Red Sox fans are going to love Jonny Gomes; there’s absolutely no question about that.
He says all the right things, has a passion for the game, hits home runs, and never takes off his jersey at the end of the game unless it has dirt on it. He’s your stereotypical Boston fan favorite. However, there’s a flaw in Gomes’ game in that he can’t hit right-handed pitching, which is, you know, kind of important in this league.
For his career, Gomes is a .223/.307/.425 hitter against righties, with a .284/.382/.512 line against lefties. The numbers, overall, are pretty drastic. But his overall career numbers weren’t as drastic as the splits from last season with the Oakland A’s when Gomes tuned up left-handed pitching to a .299/.413/.461 line, while struggling mightily against right-handed pitching, hitting .209/.324/.391 for the year.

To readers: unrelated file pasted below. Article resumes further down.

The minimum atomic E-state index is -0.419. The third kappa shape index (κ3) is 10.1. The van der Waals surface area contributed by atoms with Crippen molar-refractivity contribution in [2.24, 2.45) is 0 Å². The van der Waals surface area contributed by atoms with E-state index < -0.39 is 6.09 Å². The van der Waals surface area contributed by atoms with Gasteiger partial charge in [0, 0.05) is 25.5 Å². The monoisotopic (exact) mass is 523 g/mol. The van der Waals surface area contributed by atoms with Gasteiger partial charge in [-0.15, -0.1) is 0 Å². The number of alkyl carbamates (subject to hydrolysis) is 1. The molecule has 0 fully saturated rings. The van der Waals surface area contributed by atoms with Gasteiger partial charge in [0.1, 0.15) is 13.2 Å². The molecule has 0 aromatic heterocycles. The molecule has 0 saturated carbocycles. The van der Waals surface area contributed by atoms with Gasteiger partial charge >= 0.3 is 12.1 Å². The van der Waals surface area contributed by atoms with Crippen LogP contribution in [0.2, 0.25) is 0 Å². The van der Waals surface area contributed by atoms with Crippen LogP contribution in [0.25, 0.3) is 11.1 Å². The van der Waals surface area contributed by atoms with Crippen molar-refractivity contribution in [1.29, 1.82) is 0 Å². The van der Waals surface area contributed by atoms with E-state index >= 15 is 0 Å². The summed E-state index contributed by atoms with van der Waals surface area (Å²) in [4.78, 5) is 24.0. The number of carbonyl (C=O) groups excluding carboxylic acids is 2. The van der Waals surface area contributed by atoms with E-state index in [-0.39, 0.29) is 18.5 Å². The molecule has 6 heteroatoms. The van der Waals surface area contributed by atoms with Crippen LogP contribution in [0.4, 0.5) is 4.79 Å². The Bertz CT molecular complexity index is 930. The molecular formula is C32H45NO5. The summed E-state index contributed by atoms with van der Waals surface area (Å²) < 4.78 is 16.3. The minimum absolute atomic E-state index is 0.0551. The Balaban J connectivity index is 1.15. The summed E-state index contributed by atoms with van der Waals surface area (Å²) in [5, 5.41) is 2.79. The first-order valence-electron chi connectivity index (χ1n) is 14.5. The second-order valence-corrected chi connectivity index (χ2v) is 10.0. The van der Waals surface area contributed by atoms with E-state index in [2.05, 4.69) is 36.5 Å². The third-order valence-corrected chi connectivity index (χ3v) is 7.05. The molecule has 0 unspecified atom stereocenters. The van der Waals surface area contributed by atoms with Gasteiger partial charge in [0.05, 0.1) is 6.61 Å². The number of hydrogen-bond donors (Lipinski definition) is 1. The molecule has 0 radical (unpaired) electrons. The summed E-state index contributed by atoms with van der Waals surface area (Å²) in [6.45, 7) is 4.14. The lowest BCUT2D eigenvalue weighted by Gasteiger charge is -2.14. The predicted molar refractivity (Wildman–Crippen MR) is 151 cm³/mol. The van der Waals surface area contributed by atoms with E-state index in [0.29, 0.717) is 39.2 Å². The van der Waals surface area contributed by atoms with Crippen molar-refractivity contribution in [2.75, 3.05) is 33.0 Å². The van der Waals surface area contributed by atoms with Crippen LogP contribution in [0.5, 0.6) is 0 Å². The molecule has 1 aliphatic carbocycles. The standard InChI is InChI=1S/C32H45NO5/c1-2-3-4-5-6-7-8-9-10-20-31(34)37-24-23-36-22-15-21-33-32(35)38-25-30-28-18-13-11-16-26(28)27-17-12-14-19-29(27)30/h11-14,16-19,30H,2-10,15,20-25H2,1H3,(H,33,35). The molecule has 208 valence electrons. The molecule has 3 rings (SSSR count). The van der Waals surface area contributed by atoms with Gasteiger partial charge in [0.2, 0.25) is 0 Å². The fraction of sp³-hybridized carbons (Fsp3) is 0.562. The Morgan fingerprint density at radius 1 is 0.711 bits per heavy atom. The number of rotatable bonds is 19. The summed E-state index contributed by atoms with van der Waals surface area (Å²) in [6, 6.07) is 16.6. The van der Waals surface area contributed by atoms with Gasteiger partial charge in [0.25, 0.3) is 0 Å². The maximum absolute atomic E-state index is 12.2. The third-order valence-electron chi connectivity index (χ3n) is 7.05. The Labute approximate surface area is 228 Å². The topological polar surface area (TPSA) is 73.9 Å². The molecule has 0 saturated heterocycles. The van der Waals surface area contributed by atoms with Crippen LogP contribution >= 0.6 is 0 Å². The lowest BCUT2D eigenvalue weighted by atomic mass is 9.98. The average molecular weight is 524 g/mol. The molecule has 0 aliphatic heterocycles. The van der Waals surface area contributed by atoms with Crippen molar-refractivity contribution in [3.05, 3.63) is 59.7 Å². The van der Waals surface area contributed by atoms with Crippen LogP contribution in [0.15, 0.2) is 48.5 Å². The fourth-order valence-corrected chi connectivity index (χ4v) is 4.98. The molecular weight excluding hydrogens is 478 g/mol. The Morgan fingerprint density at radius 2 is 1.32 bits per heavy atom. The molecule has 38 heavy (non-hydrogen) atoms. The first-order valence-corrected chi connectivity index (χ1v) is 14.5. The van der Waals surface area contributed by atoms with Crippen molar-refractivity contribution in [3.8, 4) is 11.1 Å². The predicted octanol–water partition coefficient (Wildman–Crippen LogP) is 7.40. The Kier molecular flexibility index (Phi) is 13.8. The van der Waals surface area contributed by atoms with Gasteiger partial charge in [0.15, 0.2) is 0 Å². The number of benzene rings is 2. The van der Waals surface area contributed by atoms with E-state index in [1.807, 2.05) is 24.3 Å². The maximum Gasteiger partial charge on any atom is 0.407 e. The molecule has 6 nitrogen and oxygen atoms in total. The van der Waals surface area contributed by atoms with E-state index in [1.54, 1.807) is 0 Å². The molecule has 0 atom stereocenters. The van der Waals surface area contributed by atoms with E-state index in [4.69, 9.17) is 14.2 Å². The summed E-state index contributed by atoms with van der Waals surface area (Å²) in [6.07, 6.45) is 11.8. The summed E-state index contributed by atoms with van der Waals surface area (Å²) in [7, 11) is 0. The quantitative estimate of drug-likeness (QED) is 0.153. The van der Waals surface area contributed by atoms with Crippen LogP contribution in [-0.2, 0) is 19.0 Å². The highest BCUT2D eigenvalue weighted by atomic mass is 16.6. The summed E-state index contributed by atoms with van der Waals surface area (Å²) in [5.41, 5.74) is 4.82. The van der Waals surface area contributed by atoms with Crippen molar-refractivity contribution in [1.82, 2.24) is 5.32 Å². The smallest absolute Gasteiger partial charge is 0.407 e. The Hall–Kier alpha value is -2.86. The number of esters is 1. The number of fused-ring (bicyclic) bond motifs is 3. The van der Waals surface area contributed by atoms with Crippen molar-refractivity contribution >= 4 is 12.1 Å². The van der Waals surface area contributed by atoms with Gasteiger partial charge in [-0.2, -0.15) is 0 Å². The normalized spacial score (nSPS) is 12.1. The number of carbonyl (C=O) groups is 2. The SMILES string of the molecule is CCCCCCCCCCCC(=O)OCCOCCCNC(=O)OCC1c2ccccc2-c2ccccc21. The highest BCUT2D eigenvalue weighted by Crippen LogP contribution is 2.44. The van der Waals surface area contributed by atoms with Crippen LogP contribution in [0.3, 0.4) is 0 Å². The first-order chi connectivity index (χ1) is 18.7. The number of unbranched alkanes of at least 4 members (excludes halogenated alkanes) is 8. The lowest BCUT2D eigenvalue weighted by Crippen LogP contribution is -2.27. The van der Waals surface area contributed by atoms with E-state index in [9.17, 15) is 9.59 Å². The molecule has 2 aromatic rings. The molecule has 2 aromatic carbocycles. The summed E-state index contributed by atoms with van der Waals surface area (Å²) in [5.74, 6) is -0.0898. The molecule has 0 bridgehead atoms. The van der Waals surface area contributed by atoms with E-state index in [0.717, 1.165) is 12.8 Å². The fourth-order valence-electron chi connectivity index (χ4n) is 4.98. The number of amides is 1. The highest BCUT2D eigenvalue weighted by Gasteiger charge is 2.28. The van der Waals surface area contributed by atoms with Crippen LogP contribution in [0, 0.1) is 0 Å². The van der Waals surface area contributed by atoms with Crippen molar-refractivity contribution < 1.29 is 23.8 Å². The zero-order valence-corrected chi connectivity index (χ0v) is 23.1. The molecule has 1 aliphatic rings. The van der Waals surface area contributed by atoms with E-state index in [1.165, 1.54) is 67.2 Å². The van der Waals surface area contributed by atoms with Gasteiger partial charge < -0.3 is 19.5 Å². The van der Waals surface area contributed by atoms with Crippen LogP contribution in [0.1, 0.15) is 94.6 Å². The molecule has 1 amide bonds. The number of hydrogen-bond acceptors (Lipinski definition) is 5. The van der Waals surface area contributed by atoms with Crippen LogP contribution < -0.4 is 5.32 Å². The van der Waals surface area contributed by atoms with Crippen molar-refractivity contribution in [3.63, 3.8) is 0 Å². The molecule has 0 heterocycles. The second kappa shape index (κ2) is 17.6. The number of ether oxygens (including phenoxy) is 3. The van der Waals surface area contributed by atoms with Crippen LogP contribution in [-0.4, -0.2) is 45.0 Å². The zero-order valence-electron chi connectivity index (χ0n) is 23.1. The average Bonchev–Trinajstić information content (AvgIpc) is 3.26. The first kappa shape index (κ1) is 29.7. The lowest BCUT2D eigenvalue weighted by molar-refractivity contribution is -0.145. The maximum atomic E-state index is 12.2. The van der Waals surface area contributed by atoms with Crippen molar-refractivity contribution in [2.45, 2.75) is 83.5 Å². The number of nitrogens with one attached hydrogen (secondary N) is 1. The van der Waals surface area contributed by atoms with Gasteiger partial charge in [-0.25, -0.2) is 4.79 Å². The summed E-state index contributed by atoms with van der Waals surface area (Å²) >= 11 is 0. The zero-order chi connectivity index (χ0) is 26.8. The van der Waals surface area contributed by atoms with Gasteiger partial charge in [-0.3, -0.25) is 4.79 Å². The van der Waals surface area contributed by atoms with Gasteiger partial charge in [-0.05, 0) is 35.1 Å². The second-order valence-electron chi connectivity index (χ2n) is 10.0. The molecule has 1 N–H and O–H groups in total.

Gomes’ .715 OPS against right-handed pitching ranked 203rd in the MLB among batters with at least 100 plate appearances. However, when facing off against lefties, Gomes’ .974 OPS was 11th of 134 players in the MLB with at least 150 plate appearances.
To put things in perspective, Gomes hit lefties better than American League MVP Miguel Cabrera, runner-up Mike Trout, and let’s even throw Albert Pujols’ name in there for good measure. Gomes was better than all of them. But his batting average against right-handed pitching in 2012 ranked 350 out of 398 players with at least 100 plate appearances, which means that 88% of the entire MLB was better than Gomes against right-handed pitching.
The Red Sox need to find an outfielder who can hit right-handed pitching, because the numbers speak for themselves. When there’s a lefty on the mound, Gomes is your man. But for the majority of the time when there isn’t, the Red Sox need to have an alternative option on the bench to hit right-handed pitching.